- chemical reactions
- properties of matter
- chemical bonding and atomic structure
- kinetic molecular theory
- solution chemistry
- acids and bases
- chemical equilibrium
You have to apply these concepts to the human body and living systems. This MCAT section includes 59 multiple-choice questions, and you have precisely 95 minutes to complete it.
In the Critical Analysis and Reasoning Skills section, you must demonstrate your ability to read complex passages, understand the main ideas and themes and analyze arguments. It is important to practice reading and comprehension skills as you prepare for the MCAT.
The second section of the MCAT is the only section that does not have 59 questions. The Critical Analysis and Reasoning section has 53 questions, and you have an hour and a half to complete them. The analysis and reasoning section is similar to standardized tests like the SAT or ACT.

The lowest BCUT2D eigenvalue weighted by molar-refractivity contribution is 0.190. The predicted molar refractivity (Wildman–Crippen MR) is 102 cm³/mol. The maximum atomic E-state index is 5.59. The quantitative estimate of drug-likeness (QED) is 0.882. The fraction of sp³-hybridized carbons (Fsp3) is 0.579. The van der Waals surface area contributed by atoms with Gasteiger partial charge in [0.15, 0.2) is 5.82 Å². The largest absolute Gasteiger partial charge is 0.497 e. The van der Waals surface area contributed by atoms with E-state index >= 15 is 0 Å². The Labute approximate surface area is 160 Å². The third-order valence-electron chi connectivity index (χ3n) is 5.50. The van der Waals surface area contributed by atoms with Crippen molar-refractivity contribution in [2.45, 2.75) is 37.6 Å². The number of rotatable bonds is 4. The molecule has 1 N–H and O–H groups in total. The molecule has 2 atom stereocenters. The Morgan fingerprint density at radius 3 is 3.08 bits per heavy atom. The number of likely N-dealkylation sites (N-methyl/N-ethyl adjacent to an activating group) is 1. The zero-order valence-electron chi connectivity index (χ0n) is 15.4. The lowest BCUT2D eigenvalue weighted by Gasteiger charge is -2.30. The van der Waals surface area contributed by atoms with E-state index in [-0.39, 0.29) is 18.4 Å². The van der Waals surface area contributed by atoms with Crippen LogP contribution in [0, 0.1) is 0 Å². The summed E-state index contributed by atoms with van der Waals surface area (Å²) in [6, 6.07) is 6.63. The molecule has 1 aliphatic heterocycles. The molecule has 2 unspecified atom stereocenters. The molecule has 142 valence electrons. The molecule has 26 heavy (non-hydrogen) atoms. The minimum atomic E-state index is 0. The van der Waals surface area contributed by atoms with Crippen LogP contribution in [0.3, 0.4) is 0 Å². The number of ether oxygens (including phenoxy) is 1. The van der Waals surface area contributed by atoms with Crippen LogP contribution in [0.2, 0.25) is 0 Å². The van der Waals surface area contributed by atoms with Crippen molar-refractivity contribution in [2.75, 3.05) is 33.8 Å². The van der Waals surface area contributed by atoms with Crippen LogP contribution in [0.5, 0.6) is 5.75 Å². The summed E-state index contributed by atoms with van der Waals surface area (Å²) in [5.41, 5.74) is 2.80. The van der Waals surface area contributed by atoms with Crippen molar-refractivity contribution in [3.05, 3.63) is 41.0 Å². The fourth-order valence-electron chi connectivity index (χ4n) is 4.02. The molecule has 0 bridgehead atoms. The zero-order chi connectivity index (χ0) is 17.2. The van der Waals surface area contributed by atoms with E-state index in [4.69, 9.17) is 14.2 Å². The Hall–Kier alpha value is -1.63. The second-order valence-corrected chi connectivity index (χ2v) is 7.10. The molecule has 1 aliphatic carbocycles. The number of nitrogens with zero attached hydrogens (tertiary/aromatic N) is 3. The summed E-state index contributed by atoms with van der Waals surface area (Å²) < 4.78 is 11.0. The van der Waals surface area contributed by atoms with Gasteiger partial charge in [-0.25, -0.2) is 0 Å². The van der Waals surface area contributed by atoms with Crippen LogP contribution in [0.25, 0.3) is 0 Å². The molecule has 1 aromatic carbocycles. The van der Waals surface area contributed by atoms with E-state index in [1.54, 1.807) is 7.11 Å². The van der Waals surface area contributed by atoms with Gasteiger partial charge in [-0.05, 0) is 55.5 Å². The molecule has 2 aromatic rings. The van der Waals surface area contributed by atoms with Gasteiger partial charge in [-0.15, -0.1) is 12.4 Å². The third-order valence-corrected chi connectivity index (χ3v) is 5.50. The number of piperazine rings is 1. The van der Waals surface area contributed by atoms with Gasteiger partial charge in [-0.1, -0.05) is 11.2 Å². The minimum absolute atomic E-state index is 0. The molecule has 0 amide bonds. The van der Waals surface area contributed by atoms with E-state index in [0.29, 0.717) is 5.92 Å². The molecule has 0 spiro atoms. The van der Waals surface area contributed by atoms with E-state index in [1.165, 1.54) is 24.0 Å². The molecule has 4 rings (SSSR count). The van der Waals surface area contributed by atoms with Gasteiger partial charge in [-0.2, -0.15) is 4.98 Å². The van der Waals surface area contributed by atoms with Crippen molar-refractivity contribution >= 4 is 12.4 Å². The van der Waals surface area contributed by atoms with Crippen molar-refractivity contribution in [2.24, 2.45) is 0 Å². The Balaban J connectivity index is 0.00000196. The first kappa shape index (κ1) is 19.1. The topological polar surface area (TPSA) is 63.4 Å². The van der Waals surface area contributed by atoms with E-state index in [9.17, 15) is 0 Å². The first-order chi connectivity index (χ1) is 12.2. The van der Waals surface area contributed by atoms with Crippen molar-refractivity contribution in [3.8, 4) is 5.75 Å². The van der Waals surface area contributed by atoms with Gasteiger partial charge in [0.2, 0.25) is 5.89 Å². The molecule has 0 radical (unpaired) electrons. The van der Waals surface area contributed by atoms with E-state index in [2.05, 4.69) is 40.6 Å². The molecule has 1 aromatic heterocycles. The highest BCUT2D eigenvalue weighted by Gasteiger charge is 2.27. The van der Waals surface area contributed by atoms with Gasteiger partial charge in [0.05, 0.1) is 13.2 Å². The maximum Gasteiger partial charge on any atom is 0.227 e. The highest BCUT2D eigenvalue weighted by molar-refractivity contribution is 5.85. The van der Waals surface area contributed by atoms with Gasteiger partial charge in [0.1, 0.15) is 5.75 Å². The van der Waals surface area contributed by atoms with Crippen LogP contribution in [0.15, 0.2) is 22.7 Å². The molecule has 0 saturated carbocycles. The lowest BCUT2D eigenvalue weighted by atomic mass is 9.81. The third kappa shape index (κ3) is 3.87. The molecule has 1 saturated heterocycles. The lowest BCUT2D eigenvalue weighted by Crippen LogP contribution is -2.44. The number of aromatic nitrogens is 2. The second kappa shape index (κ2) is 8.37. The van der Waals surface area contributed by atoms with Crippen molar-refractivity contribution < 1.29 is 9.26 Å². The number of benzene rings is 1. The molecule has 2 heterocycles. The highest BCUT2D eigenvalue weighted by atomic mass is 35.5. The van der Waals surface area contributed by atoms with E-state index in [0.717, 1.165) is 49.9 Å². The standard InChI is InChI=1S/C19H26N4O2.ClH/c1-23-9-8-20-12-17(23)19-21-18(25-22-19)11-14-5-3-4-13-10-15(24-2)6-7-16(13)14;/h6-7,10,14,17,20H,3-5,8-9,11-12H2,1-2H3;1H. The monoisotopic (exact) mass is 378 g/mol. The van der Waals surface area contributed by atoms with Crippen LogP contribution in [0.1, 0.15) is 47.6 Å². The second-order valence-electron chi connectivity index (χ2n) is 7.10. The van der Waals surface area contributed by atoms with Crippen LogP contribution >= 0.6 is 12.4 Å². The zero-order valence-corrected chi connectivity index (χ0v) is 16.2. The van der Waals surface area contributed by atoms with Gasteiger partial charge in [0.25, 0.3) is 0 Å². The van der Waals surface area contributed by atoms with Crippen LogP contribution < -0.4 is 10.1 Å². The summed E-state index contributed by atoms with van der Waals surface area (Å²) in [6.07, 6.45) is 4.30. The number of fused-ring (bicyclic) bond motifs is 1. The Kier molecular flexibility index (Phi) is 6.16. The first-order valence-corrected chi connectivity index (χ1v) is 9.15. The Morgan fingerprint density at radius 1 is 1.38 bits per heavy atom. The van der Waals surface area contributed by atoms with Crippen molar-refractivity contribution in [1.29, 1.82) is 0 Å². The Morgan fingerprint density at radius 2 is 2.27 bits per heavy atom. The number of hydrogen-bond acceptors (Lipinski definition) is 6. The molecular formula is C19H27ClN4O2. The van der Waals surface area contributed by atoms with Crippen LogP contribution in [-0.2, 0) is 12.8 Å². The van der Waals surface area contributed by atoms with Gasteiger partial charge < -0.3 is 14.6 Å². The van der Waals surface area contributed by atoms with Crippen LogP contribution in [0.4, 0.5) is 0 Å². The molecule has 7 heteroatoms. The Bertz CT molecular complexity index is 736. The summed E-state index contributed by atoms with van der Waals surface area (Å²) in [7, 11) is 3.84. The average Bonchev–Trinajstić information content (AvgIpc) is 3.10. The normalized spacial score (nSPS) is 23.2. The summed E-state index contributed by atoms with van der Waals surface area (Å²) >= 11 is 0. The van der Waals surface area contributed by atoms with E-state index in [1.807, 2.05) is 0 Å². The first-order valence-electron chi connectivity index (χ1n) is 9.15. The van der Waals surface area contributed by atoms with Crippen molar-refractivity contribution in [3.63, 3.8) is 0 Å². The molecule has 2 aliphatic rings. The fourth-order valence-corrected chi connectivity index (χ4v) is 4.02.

The Biological and Biochemical Foundations of Living Systems section covers biology and biochemistry content. You must show your comprehension of the following:
- cell biology
- protein synthesis
- organismal biology
You must know how living organisms grow, reproduce, metabolize, and adapt to stimuli. Like the Chemical and Physical Foundations section, the Biological and Biochemical section of the MCAT has 59 multiple-choice questions, and you have 95 minutes to take this section.
The section on the Psychological, Social, and Biological Foundations of Behavior focuses on the following topics:
- introductory psychology,
- sociology, and
- biological bases of behavior.
You will be expected to have a strong understanding of
- behavioral genetics
- sensation and perception
- learning and cognition
- motivation and emotion
- development across the lifespan
- personality and individuality
- social structures and processes
- cultural diversity in psychology
- psychological disorders, and treatment
You must also demonstrate your knowledge of different research methods and statistics. This section also has 59 multiple-choice questions. Like the other 59 question sections, you have 95 minutes to answer them.
How Long Is the MCAT?
The MCAT is an extended test. The MCAT length with breaks is about seven and a half hours. It includes multiple choice questions, as well as essay sections.